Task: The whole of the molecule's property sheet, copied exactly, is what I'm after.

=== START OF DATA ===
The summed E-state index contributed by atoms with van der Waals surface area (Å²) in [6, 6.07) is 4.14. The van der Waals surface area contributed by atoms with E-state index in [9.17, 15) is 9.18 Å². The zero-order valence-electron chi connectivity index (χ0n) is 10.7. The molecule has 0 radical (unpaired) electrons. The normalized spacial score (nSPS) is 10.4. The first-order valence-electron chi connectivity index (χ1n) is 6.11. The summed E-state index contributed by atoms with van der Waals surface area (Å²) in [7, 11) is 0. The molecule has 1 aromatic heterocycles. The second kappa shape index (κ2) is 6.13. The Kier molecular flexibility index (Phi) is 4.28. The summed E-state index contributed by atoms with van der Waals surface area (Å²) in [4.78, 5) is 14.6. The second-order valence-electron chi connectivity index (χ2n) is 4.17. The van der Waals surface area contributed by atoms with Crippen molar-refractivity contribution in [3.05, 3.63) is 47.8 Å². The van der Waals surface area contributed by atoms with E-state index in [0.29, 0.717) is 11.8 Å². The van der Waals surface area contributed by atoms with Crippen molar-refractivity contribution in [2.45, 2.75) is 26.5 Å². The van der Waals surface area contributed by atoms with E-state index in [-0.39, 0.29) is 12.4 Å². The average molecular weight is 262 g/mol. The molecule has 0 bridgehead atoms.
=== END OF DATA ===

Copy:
The summed E-state index contributed by atoms with van der Waals surface area (Å²) in [6, 6.07) is 4.14. The van der Waals surface area contributed by atoms with E-state index in [9.17, 15) is 9.18 Å². The zero-order valence-electron chi connectivity index (χ0n) is 10.7. The molecule has 0 radical (unpaired) electrons. The normalized spacial score (nSPS) is 10.4. The first-order valence-electron chi connectivity index (χ1n) is 6.11. The summed E-state index contributed by atoms with van der Waals surface area (Å²) in [7, 11) is 0. The molecule has 1 aromatic heterocycles. The second kappa shape index (κ2) is 6.13. The Kier molecular flexibility index (Phi) is 4.28. The summed E-state index contributed by atoms with van der Waals surface area (Å²) in [4.78, 5) is 14.6. The second-order valence-electron chi connectivity index (χ2n) is 4.17. The van der Waals surface area contributed by atoms with Crippen molar-refractivity contribution in [3.05, 3.63) is 47.8 Å². The van der Waals surface area contributed by atoms with E-state index in [0.29, 0.717) is 11.8 Å². The van der Waals surface area contributed by atoms with Crippen molar-refractivity contribution in [2.45, 2.75) is 26.5 Å². The van der Waals surface area contributed by atoms with E-state index in [-0.39, 0.29) is 12.4 Å². The average molecular weight is 262 g/mol. The molecule has 0 bridgehead atoms.